Foreign News on Television: Where in the World Is the Global Village?

TitleForeign News on Television: Where in the World Is the Global Village?
Publication TypeConference Paper
Author(s)Cohen, A., A. Stepinska, A. Belo, C. Mujica, A. Sendin, K. De Swert, F. Lee, J. Wilke, and C. Heimprecht
Affiliation (1st Author)Emek Yezreel College
Section or WGJournalism Research and Education Section
DateWed 26 June
Slot CodeJRE W2c
Slot Code (Keyword)JRE W2c
Time of Session11:00-12:30
RoomHG05
Session TitleTheme I: International Collaborative Research in Journalism Research: New Challenges and Emergent Perspectives - Foreign News on Television: Where in the World Is the Global Village?
Submission ID5025
Abstract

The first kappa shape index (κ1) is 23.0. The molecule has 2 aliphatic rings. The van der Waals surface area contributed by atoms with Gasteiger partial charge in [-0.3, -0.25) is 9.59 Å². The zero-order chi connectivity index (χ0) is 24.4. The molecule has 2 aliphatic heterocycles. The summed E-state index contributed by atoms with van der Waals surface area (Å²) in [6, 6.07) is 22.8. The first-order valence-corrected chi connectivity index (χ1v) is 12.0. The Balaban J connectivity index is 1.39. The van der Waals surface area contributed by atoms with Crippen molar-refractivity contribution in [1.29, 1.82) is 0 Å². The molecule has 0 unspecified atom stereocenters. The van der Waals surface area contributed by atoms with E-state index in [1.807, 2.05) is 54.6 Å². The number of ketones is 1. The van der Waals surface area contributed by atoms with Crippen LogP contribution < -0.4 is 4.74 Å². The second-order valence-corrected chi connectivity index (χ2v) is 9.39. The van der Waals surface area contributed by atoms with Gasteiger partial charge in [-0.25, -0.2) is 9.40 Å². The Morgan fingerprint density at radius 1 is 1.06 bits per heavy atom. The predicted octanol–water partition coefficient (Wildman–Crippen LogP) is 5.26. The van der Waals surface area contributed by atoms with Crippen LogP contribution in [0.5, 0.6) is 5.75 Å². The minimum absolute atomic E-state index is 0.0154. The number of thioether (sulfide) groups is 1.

Panel Title   Foreign News on Television: Where in the World Is the Global Village?   Framing Context   This panel celebrates the publication of a new book based on a 4-year comparative study of foreign news on television. The context of the study was, on the one hand, the belief among many academics, politicians, economists and journalists that the world is globalizing in many realms of life, including the news media. On the other hand, we have been witnessing a worrisome global decline in the presentation of foreign news on television. Globalization has led many to believe that the world is becoming more cosmopolitan, as reflected in the menu and orientation of foreign news on television. The contending position is that news remains as nationalistic parochial as ever despite globalization. Our specific questions were how television—which is still the undisputed main source of information for most people worldwide—presents foreign news as well as hybrid news (foreign news that is also relevant to the country of broadcast) in comparison with domestic news. We also examined the degree to which citizens are interested in foreign news and whether or not they have a sense of cosmopolitanism, of belonging to a global community, which foreign news may foster. And third, we were interested in how gatekeepers of foreign news reflect upon the contents they produce and on what their viewers think and desire. Finally, we examined how these three elements are related.   At a higher level, we were interested in the overarching question of the extent to which there are similarities and differences in foreign news around the world. In a sense, our question was: has McLuhan’s metaphoric “global village” become a reality? The project consisted of three stages: a content analysis of TV news in 17 countries (Belgium, Brazil, Canada, Chile, China, Egypt, Germany, Hong Kong, Israel, Italy, Japan, Poland, Portugal, Singapore, Switzerland, Taiwan and the United States); a survey of news consumers in 13 of the countries; and a series of in-depth interviews with gatekeepers responsible for foreign news in 12 of the countries. Our inevitable conclusion is that there is no global village. There is much variability across countries at many levels: in terms of the amount, nature, topics, actors, countries depicted and formats of presentation of foreign news; in terms of peoples’ interest in foreign news; and in terms of what gatekeepers think about it. Despite the potential for communality across nations, there remains much more division than could be hoped for. We believe that our shared experiences will be a meaningful addition to the repertoire of comparative research, which is more often talked about than done.    Papers – The panel will consist of the following 4 papers:   Paper 1 An Overview of the Multinational Project   Presenter: Akiba Cohen, Emek Yezreel College, Israel   The main objective of the project was to examine how foreign news on television is presented in a variety of countries around the world and how people around the globe relate to it. This paper presents an overview of the project. A 4-week content analysis was conducted in early 2008 examining public and commercial stations in 17 countries yielding over 17,000 news items. Surveys were conducted in 13 of the countries in 2010 with over 10,000 respondents. Finally, 49 in-depth interviews were conducted with foreign news editors and journalists in 12 of the countries. The main overall finding of the project was that there was much more variability across the countries than communality. This suggests that despite globalization, there seems to be little similarity in contents, in viewer interest and in attitudes of journalists responsible for delivering foreign news. Putting it in a more flowery way, despite certain expectations, a global village does not seem to exist.     Paper 2   An overview of the findings in a nutshell   Presenters: Agnieszka StÄ™piÅ„ska, Adam Mickiewicz University, Poznan, Poland António Belo, School of Communication and Media Studies, Lisbon, Portugal Constanza Mujica, Pontificia Universidad Católica, Santiago, Chile André Sendin, School of Communication and Media Studies, Lisbon, Portugal.   This paper presents a comparative analysis of some of the major findings from the three stages of the project: the content analysis, the survey and the interviews with gatekeepers. Although there are no overall systematic trends among the 17 countries, the paper highlights some differences and some similarities. It will also present a broad comparison between foreign and domestic news. The focus will be on several specific points: (1) the relative paucity of foreign news on television, its shorter duration and lower placement in the line-ups of the newscasts; (2) the appearance of actors in foreign news and the particular attention to high status people as well as common citizens; (3) the frequently perceived status of television as the main source of information for citizens in most of the countries; and (4) the routines of selection and the high cost of production of foreign news coupled with lower interest by audiences, hence the trend of shrinking foreign news departments.   Paper 3 Linking contents and survey data: Topics and countries of interest   Presenters: Knut De Swert, University of Amsterdam, the Netherland Francis Lee, Chinese University of Hong Kong   This paper explores to what extent the topics in foreign news on television and the countries of location and involvement in the respective stories correspond with people’s interest in such topics and countries. Within the context of a globalizing world and  increasing commercial pressures on news production, media organizations cannot afford to deliver only the news they think the public needs to know; they must also take into account what the public seemingly wants to know and/or considers being important. Alternatively, people may become more interested in topics and/or countries that they frequently get to see on the news. Against this backdrop, and using statistical procedures that enable us to compare content and survey data, we provide an overview of the level of correspondence in 13 of the 17 countries in which both content analysis and surveys were conducted. Finally, the paper explores and discusses several possible determinants of varying degrees of correspondence.   Paper 4    Strategies, tactics and practical experiences from comparative research on foreign news Presenter: Jürgen Wilke, Johannes Gutenberg University, Mainz, Germany     Comparative international research presents numerous problems. The fourth and final paper provides a meta-level résumé of the entire project spanning 17 countries and four years in the making that required intense collaboration. It will present the strategic dilemmas we faced and the tactical decision-making processes we used to resolve the various issues. It will also discuss some of the experiences we had in accommodating varying research perspectives and scholarly traditions from different cultures.  We will discuss several main issues, some of which had potential pitfalls that by and large were averted. The following points will be discussed: The nature of the project (inductive vs. deductive); prerequisites of the research team members; recruitment of participants from around the globe; funding; materials to be used and critical common time frames; information exchange and coordination; development of research instruments (codebook and questionnaire); data encryption and reliability; data fusion and analysis; cross cultural interpretations of findings; publication strategies; and finally, our own gratifications and frustrations.